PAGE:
The Making of the Lucien Francis UTOPIE EP and Lo Fi Instrument Racks
Lucas, congratulations on the release of the Lucen Francis Utopie EP! How much time did it take for you to complete the EP in full and what is the story behind “Utopie?”
Thank you very much, I’ll be forever grateful to the Dojo. Great question as there are three distinct timelines at play:
1. Life: To me, Utopie represents the turning point where I didn’t succumb to the challenges I endured in life, but turned them into opportunities for growth, empathy and most importantly, learning to accept love and help from others.
2. The Dojo journey: my first contact with the Dojo was probably unique as I jumped straight into the “Week at the Dojo” at Dylan’s place in LA. Up until that point, I played music as a hobby and had a good amount of experience producing in Ableton; however, I had NO idea how to put everything together to effectively make a track. Dylan showed me what I had to work on and I signed up for the Class of 808 next.
While at the Dojo HQ, I was lucky enough to meet Moonsplatta and 6TH STREET in person and I’ve been working with them as mentors ever since.
The goal setting, monthly coaching, TWD and track feedback empowered me to get to Utopie in about one year with the Dojo.
3. Utopie: In the summer of 2020 I reconnected with my childhood best friend, resparking my dream to finally release music. He sent me a couple of guitar recordings and I thought, why not? So I started chopping the sounds, creating new instruments, progressions, melodies, effects and two hours later I had Breakfast In Paris pretty much done. We repeated this process 3-4 times, and I really liked where it was going. That gave me confidence to write more tracks using different types of “sparks”. All and all, I’d say Utopie took about a day of combined effort to be produced.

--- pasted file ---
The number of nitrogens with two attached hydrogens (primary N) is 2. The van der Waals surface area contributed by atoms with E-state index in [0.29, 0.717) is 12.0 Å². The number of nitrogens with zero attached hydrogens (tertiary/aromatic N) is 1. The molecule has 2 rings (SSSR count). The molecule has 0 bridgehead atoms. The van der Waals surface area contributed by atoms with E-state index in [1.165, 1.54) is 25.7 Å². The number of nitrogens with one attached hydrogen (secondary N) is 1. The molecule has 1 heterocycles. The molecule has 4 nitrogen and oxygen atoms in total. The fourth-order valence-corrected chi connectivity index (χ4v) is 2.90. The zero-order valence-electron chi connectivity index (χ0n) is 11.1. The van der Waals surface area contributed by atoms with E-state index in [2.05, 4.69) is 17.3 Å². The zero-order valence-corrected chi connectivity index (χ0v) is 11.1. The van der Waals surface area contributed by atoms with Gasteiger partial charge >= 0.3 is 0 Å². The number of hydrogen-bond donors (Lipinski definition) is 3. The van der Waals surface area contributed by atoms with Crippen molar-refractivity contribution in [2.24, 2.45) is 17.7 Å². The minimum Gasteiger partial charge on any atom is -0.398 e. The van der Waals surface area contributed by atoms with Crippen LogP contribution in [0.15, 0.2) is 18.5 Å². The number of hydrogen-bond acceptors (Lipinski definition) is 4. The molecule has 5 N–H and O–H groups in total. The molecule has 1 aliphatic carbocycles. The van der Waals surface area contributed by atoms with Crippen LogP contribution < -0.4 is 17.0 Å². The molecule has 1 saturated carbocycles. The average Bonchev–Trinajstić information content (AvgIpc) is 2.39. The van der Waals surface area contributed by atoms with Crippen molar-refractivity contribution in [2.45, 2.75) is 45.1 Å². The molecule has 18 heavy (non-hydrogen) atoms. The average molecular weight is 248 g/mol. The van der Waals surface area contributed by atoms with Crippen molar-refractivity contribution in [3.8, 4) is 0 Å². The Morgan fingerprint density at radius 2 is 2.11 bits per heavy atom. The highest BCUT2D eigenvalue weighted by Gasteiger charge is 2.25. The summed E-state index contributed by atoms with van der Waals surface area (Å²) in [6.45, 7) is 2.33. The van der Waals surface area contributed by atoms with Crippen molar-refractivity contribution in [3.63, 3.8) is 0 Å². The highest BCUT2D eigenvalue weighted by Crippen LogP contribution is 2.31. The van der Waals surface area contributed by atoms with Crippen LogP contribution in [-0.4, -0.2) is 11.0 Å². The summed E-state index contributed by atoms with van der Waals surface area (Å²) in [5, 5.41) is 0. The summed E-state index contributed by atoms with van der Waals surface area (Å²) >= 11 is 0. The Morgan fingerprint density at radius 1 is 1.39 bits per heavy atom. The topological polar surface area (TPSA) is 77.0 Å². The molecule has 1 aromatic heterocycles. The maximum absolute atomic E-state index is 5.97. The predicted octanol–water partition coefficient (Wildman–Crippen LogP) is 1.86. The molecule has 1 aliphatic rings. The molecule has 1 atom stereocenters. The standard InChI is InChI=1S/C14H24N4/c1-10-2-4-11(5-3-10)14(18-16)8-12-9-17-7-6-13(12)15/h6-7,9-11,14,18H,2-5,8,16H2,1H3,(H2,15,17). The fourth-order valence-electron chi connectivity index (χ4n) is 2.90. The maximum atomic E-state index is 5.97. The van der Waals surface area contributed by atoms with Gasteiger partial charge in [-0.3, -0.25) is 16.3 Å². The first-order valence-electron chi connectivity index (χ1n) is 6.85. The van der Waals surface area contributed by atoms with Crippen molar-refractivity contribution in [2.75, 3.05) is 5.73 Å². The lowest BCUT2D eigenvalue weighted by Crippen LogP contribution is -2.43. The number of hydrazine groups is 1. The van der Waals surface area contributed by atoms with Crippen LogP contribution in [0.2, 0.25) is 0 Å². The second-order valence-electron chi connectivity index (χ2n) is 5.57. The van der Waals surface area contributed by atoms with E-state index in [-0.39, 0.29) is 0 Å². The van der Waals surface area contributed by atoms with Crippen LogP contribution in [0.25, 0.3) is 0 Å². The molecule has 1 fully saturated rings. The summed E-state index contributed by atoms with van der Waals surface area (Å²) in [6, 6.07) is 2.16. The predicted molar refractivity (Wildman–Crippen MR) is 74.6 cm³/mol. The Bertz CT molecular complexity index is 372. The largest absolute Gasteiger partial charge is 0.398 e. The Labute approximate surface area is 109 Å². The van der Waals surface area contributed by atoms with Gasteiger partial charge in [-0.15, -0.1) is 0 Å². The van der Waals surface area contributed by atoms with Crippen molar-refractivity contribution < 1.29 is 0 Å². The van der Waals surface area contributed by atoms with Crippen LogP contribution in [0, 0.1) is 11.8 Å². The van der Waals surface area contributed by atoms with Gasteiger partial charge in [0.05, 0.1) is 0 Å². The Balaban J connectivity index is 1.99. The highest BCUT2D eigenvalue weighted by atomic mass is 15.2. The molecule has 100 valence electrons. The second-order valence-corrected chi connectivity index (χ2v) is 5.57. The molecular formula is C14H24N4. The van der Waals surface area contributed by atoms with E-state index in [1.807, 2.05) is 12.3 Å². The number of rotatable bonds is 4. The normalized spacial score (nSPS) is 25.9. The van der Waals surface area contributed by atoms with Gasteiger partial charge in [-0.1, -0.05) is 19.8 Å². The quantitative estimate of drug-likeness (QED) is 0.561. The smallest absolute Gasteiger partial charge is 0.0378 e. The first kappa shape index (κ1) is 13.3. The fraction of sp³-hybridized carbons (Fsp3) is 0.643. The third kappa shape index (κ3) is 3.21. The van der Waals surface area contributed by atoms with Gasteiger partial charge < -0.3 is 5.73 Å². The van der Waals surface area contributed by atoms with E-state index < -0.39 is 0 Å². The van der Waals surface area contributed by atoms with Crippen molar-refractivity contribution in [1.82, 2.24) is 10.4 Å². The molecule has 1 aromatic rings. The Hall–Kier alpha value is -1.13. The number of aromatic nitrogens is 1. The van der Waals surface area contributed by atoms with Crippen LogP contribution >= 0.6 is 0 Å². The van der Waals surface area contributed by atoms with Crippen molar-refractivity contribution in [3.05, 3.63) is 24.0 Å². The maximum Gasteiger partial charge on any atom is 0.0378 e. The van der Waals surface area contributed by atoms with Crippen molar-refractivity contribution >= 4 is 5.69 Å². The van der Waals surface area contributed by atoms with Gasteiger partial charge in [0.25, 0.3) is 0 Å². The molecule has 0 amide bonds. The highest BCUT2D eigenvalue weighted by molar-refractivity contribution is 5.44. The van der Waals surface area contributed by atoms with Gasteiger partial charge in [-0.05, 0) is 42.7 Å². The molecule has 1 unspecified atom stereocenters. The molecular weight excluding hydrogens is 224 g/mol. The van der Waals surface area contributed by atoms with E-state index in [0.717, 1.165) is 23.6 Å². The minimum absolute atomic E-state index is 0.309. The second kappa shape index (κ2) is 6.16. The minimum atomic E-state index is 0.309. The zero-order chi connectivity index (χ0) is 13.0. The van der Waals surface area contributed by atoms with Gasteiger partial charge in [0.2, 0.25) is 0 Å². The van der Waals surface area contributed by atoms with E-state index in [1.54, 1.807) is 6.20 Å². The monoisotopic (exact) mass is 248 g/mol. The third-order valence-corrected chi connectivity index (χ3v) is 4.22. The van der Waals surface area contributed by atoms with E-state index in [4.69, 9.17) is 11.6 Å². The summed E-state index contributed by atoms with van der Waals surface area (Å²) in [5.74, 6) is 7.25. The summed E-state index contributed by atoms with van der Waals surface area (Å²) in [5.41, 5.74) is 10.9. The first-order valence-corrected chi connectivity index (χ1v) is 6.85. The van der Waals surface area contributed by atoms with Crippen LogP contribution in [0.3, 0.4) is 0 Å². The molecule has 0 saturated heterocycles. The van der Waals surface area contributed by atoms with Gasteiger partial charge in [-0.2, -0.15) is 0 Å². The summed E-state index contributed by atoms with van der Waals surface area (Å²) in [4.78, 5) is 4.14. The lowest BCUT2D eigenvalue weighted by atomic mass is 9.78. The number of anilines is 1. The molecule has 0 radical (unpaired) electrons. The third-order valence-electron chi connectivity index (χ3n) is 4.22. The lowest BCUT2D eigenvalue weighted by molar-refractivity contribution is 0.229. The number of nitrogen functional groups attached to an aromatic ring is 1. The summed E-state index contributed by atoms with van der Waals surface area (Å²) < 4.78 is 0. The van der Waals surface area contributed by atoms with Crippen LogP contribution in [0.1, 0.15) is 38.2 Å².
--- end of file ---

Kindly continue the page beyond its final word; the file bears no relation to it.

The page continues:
Do you have a favorite song on the EP and why?
My favorite song is “Game Over” because it truly represents closure and the completion of a cycle, opening up a whole new world of possibilities while making the listener nostalgic for the experience. It does make me feel a little bit conflicted that it’s so short, but ultimately it makes me commit to keep making music.
What are some of your favorite approaches for quickly getting a great idea down in the DAW?
I like to keep in mind something I heard from Dylan hundreds of times: the drop pays the bills. So, I start by turning the spark (which can be a melody line in my head or a sample) into the face, and then writing a super loop right away.
I spend some time on sound selection (by referencing an artist or song), then adding all core elements one by one while mixing them on the fly: kick, sub/top bass, snares, lead melody if any, hats and percs, other melodic elements and so on.
In 15-20 minutes I’ll know if the track has potential, in which case I save a copy and start arranging different parts using pretty much the same template (intro, 1st drop, break, 2nd drop and outro). I’ll leverage techniques such as the loop menu recipe and PMRD (Present, Modify, Repeat, Destroy) to quickly get enough variation for a whole song.
Then it’s just about polishing things up.
How do you approach Collabs? Do you have any best practices to share?
My only successful experiences with collabs so far relate to someone sending over a spark, face, riff or vocal, and I produce the track independently while getting frequent feedback from the other person.
I actually think this is a great way to write tracks more effectively because you start with someone else’s idea, naturally constraining you into a limited creative path that eliminates a lot of difficult decisions and detaches you from the outcome at the same time.